VSA Mass. COOL Schools Director Nicole Agois Hurel recently wrote a piece for Disability Issues which discusses our Creative Outlook On Learning program. The full article is reproduced below and you can find the full issue here. Disability Issues is a publication of Spaulding Rehabilitation Network and archived issues going back to 2007 are available here.
Ever think about what role the arts can play in supporting learning and inclusion? Recently, a third grader named Shantel told us all about how she experienced this while learning how to make a clock. A teaching artist had worked alongside her teacher to help her and her classmates with and without disabilities engage with their math curriculum through the visual arts. As she worked on measuring, estimating and calculating to build this clock with her own hands, she experienced a new sense of accomplishment, creativity and a new appreciation for how math is a part of her everyday life.
Shantel is just one of approximately 1,600 children and youth who participate in the VSA Massachusetts' COOL Schools program each year. Essentially, COOL Schools transforms classrooms into creative spaces with increased opportunities for imagination, physical engagement, and play within in the learning process. COOL has brought schools a Creative Outlook On Learning for over 35 years. By supporting partnerships where teaching artists and classroom teachers teach together using the arts, COOL creates opportunities for children with a wide range of abilities to learn and thrive in school.
At the core of what we do is the belief that all children have the ability to learn when provided with flexibility and creativity in the learning process. Because they engage all the senses and employ a variety of tools and processes, the arts give students multiple ways to learn and understand new information, to show what they know, and to care about learning. Imagine what can happen when kindergartners are asked to show the life cycle of a butterfly by creating an original dance, or when high schoolers investigate environmental issues in their community and build a real-life "parklet" that reflects a solution to those problems, or when students with significant disabilities tell stories by creating texture books. The possibilities for connection, expression and meaning-making are endless!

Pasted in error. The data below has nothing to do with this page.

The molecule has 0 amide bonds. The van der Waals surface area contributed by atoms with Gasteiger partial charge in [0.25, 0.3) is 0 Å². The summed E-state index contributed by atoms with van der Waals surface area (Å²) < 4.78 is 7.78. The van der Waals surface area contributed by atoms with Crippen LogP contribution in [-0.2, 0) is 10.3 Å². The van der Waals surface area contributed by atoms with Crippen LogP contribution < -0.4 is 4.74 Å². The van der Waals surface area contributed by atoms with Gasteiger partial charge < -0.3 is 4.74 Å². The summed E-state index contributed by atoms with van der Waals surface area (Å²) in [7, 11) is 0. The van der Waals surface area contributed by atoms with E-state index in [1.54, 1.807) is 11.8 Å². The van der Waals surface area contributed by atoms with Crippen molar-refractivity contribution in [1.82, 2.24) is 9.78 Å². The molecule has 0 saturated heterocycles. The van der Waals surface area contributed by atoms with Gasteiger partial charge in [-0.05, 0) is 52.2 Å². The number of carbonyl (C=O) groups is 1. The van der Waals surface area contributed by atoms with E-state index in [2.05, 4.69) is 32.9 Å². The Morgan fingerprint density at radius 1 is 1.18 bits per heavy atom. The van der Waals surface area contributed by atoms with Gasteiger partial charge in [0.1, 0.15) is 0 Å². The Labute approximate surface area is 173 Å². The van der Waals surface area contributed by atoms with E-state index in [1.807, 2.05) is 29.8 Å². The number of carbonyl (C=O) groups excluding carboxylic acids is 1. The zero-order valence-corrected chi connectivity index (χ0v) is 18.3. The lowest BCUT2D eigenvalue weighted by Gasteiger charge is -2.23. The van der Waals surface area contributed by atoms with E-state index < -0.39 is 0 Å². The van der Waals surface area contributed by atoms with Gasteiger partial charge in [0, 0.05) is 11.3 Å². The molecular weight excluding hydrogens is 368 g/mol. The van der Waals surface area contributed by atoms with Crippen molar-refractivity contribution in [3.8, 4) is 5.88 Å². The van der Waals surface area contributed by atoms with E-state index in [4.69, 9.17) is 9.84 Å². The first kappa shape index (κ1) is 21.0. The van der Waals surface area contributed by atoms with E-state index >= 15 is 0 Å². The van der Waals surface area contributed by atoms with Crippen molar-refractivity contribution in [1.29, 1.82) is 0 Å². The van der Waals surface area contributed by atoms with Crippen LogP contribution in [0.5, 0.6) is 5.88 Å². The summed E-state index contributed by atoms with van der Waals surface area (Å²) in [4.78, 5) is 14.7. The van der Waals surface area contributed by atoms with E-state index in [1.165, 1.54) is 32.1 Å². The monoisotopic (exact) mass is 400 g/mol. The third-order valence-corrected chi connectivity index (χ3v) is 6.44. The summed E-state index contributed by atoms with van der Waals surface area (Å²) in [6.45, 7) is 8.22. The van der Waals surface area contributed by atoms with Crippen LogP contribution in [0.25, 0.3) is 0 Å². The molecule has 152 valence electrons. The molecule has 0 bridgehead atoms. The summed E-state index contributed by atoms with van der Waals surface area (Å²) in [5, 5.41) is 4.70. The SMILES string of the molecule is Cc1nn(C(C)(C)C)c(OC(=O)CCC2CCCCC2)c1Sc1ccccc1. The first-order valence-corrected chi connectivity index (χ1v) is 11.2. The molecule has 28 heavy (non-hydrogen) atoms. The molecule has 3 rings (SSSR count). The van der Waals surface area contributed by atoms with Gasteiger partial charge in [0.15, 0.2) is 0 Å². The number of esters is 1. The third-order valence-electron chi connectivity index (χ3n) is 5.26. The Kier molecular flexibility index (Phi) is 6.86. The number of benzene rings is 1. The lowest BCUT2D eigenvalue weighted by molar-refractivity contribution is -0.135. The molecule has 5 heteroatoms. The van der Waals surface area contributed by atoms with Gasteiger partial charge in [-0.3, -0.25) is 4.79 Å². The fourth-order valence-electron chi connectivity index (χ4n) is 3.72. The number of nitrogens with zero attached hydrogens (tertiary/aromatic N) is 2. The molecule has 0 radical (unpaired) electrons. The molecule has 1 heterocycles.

VSA Massachusetts (VSA MA) is a leader in the international VSA movement, promoting the involvement of people of all abilities in the cultural life of their communities. Formerly Very Special Arts, VSA was founded by President Kennedy's sister, Ambassador Jean Kennedy Smith, to honor her brother's legacy of commitment to both the arts and to people with disabilities. For people with disabilities, the arts represent a world of resources and opportunities. Artistic expression provides an outlet for creative voice and unlimited possibilities for personal, academic and professional success. By engaging in the arts, people with disabilities contribute substantially to our workplaces and communities, extinguish false stereotypes, and create a global culture that truly represents all people.Tweet